CB:When you saw the script, I know that you originally tried out for the lead role of Captain America, what was it that you felt actually, what was it that you really liked about it?
SS:About the audition process?
CB:Just about the script in general. Did you get a copy of the script?
SS:I didn’t have a copy of the script. I think what essentially jumped out to me literally was the period, I had my ideas growing up about what I read in Ernest Hemingway books and movies about World War Two, just the whole romantic idea about it. I thought the period thing was really neat. I guess what really, even from the scenes I was auditioning for, I really related to, I understood Steve’s point of view and the yearning that he had for wanting so badly to contribute to something and not be fading in the background. I understood that feeling. And I think on Bucky’s level I understood the feeling of how much is riding on his coattails because he feels responsible that a life, which is Steve Rogers’ life, is on his hands. So what would happen, hypothetically, if that guy died on his watch? I related to those issues and that spurred a lot of interest in me in parts.
CB:What I really find interesting is, this also comes from the origin of the character itself, there’s ridiculous, the patriotism, it’s about fighting for your country and doing what’s right and fighting against the forces of evil, but in the post-Vietnam/post-Iraq world era, you begin to really, there’s a sense to kind of question how far you actually go. I was wondering if you could talk about that aspect of the film.
SS:Well that was part of the thing, I thought we wanted to make sure that was very real to audiences today. I think the idea of war back then was very different and those guys wanted things for different reasons than there are today. There was a whole lot more patriotism. I think that we’ve been educated a lot about war, obviously in the last couple of decades, what’s been happening since the 1940s. But I thought it was vital to maintain a raw, real, feeling of Bucky, having been someone that’s seen and experienced pretty traumatic, tragic, sad, sad, things that are consequences of war. While he did grow up with that same idea, you know, to be like his father and seeing his father die in an accident, his father being in the military and wanting to kind of live up to this thing that he’s grown up with, and then the conflict of like, he goes over there and he sees what he sees, and he realizes how lucky he is to be alive. Then he comes back and he’s not the same person, he’s not gonna be that happy-go-lucky guy. He’s gonna be someone that questions whether this is necessarily a lived life, whether it’s necessarily as important as it makes it feel. So I thought that that is, in 2011, very real.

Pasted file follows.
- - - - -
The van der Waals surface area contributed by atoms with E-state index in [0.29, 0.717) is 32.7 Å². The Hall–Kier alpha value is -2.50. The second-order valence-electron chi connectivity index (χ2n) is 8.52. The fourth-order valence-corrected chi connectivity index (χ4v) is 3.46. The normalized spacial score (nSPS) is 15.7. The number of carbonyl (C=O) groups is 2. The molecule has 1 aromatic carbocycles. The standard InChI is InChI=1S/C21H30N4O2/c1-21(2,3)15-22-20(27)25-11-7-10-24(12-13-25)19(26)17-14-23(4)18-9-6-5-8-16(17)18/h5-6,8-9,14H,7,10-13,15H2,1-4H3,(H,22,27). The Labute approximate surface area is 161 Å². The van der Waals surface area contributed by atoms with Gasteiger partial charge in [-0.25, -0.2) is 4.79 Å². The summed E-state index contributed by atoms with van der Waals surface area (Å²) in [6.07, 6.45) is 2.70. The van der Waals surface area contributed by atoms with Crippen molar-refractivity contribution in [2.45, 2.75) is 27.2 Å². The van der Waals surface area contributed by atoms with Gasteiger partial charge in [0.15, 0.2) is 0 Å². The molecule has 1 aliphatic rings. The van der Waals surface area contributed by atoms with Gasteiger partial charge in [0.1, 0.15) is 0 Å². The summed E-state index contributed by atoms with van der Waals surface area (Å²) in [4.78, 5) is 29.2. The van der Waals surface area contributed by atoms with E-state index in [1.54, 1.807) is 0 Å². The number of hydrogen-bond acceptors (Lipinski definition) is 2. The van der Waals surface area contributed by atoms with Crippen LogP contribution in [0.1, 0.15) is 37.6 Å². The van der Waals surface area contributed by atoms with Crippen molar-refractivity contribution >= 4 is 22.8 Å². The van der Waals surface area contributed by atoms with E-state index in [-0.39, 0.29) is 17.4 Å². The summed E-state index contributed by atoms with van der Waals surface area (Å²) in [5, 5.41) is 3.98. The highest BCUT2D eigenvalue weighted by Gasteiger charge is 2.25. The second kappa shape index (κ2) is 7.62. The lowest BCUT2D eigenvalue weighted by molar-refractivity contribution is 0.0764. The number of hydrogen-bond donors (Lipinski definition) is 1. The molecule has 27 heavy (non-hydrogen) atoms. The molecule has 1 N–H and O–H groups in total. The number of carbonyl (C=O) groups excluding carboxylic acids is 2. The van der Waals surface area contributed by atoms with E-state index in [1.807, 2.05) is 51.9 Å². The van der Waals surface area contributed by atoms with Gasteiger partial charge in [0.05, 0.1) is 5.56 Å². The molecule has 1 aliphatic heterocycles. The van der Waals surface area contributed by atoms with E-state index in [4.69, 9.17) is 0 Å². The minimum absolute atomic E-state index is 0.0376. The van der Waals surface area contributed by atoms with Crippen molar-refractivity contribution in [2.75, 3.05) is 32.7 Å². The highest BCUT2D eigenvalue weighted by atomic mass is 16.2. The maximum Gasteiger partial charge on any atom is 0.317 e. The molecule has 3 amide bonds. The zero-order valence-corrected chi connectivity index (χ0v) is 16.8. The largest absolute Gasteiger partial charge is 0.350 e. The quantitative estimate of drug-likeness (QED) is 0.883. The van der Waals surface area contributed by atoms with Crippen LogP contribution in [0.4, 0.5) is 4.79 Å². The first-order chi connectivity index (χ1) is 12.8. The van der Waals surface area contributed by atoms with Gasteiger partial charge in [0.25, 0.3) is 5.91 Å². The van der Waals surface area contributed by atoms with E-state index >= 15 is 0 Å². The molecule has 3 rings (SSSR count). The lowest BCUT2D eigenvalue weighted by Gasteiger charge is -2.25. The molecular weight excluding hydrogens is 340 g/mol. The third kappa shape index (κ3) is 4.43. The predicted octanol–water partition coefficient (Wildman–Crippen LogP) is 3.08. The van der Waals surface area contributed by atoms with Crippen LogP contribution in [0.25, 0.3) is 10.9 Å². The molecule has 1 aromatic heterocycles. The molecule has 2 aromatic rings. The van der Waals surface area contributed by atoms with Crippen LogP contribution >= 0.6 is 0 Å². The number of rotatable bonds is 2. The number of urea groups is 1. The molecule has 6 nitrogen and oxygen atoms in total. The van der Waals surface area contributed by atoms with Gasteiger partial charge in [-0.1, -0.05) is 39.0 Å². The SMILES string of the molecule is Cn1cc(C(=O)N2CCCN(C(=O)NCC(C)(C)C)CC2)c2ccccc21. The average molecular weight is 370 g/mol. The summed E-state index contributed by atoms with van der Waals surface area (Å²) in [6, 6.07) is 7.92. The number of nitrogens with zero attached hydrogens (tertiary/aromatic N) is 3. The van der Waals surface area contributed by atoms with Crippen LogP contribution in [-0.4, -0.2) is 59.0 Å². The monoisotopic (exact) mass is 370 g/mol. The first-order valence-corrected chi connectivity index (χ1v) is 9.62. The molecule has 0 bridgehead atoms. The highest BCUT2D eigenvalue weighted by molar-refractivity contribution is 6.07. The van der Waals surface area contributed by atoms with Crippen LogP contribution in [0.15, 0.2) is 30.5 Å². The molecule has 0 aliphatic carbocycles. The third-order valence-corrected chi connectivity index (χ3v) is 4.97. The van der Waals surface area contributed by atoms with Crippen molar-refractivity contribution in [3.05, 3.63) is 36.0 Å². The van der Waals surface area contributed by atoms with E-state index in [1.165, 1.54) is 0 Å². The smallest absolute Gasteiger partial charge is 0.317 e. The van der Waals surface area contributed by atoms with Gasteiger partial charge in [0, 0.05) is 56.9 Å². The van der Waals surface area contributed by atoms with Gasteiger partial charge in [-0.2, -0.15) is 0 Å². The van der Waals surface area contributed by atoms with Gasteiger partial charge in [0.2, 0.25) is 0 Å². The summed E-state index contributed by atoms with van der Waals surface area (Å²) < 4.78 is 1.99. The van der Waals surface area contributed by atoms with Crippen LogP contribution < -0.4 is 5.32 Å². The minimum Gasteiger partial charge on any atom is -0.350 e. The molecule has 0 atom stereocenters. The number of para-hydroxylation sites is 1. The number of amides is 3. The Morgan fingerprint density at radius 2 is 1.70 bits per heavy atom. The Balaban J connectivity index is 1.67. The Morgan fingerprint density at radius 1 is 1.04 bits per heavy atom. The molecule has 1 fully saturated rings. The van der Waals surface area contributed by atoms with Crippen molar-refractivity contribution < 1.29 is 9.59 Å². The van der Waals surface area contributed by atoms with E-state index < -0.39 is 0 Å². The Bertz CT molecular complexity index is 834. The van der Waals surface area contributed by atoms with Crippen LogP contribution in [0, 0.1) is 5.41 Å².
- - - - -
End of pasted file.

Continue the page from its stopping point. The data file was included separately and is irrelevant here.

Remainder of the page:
CB:Bridging off that, the character does have a dark story and there’s dark elements to the character. Can you talk about maybe accessing him psychologically?
SS:You know, I would say a lot of it had to be very visual for me. That’s why it was helpful to look at a lot of movies and documentaries and so on and hearing interviews with people that have seen things and seeing their eyes, their behavior. I’ve never experienced anything like that so there’s no way for me to relate to it personally. I could find parallels of some sort but they’re never, so what was really helpful to me was if I have specific imagery in my mind about some of these wars, then hopefully just picturing that can hopefully be translated on screen.
CB:Marvel is a very forward-thinking, they always kind of plan ahead. Obviously I don’t want to give too much away, but for starters, what’s your contract situation with the films?
SS:It’s pretty much the same as you’ve heard from some of the other ones. Again, the possibilities are endless and I’ve really enjoyed my experience so far with Marvel, I love what they’ve done with the other films. There’s so much incorporating what they need to be doing in the next couple ones, so the options are obviously open and I like this character a lot, but I’d like to see him come back the way he’s been brought back in the comic books.
CB:Has there been any discussion about a Winter Soldier storyline at all?
SS:I was informed and educated about that before I signed up for the movie, so that’s obviously a possibility, as always. Many other storylines are possible in the comic books.
Captain America: The First Avenger comes out July 22nd, 2011. (US) July 29th, 2011.(UK) And stars Chris Evans as Steve Rogers/Captain America, Sebastian Stan as Bucky, Hayley Atwell as Peggy Carter, Hugo Weaving as Johann Schmidt/Red Skull, Toby Jones as Arnim Zola, Stanley Tucci as Abraham Erskine, Tommy Lee Jones as Col. Chester Phillips, Dominic Cooper as Howard Stark